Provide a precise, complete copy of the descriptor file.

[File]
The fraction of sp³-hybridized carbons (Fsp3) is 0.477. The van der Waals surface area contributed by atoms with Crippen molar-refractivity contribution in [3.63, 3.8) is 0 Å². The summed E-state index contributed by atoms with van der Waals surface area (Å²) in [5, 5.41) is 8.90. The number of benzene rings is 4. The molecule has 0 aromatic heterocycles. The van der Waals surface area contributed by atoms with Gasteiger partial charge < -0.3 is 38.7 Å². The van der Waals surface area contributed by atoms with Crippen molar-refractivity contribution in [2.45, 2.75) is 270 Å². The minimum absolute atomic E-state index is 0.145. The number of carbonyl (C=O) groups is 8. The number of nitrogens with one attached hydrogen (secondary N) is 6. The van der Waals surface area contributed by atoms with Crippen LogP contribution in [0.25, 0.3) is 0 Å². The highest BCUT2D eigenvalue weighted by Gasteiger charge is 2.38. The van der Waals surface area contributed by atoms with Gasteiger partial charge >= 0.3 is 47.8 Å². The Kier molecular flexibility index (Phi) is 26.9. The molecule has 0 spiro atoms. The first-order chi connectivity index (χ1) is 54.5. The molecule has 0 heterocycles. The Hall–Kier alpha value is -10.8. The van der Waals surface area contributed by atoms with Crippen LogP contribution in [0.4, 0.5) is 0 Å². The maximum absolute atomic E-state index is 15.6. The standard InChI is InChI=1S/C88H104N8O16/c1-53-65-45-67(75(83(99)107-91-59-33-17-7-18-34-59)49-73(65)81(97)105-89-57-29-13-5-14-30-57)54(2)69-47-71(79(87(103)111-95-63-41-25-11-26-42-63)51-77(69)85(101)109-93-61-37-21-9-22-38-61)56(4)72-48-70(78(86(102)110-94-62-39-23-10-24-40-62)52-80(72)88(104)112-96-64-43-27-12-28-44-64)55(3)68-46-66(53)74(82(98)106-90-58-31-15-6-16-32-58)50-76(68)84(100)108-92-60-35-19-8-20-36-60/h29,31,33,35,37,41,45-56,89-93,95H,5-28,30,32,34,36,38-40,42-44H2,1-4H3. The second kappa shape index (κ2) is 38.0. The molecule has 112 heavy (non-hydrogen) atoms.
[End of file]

The fraction of sp³-hybridized carbons (Fsp3) is 0.477. The van der Waals surface area contributed by atoms with Crippen molar-refractivity contribution in [3.63, 3.8) is 0 Å². The summed E-state index contributed by atoms with van der Waals surface area (Å²) in [5, 5.41) is 8.90. The number of benzene rings is 4. The molecule has 0 aromatic heterocycles. The van der Waals surface area contributed by atoms with Gasteiger partial charge < -0.3 is 38.7 Å². The van der Waals surface area contributed by atoms with Crippen molar-refractivity contribution in [2.45, 2.75) is 270 Å². The minimum absolute atomic E-state index is 0.145. The number of carbonyl (C=O) groups is 8. The number of nitrogens with one attached hydrogen (secondary N) is 6. The van der Waals surface area contributed by atoms with Crippen LogP contribution in [0.25, 0.3) is 0 Å². The highest BCUT2D eigenvalue weighted by Gasteiger charge is 2.38. The van der Waals surface area contributed by atoms with Gasteiger partial charge >= 0.3 is 47.8 Å². The Kier molecular flexibility index (Phi) is 26.9. The molecule has 0 spiro atoms. The first-order chi connectivity index (χ1) is 54.5. The molecule has 0 heterocycles. The Hall–Kier alpha value is -10.8. The van der Waals surface area contributed by atoms with Crippen LogP contribution in [0.4, 0.5) is 0 Å². The maximum absolute atomic E-state index is 15.6. The standard InChI is InChI=1S/C88H104N8O16/c1-53-65-45-67(75(83(99)107-91-59-33-17-7-18-34-59)49-73(65)81(97)105-89-57-29-13-5-14-30-57)54(2)69-47-71(79(87(103)111-95-63-41-25-11-26-42-63)51-77(69)85(101)109-93-61-37-21-9-22-38-61)56(4)72-48-70(78(86(102)110-94-62-39-23-10-24-40-62)52-80(72)88(104)112-96-64-43-27-12-28-44-64)55(3)68-46-66(53)74(82(98)106-90-58-31-15-6-16-32-58)50-76(68)84(100)108-92-60-35-19-8-20-36-60/h29,31,33,35,37,41,45-56,89-93,95H,5-28,30,32,34,36,38-40,42-44H2,1-4H3. The second kappa shape index (κ2) is 38.0. The molecule has 112 heavy (non-hydrogen) atoms.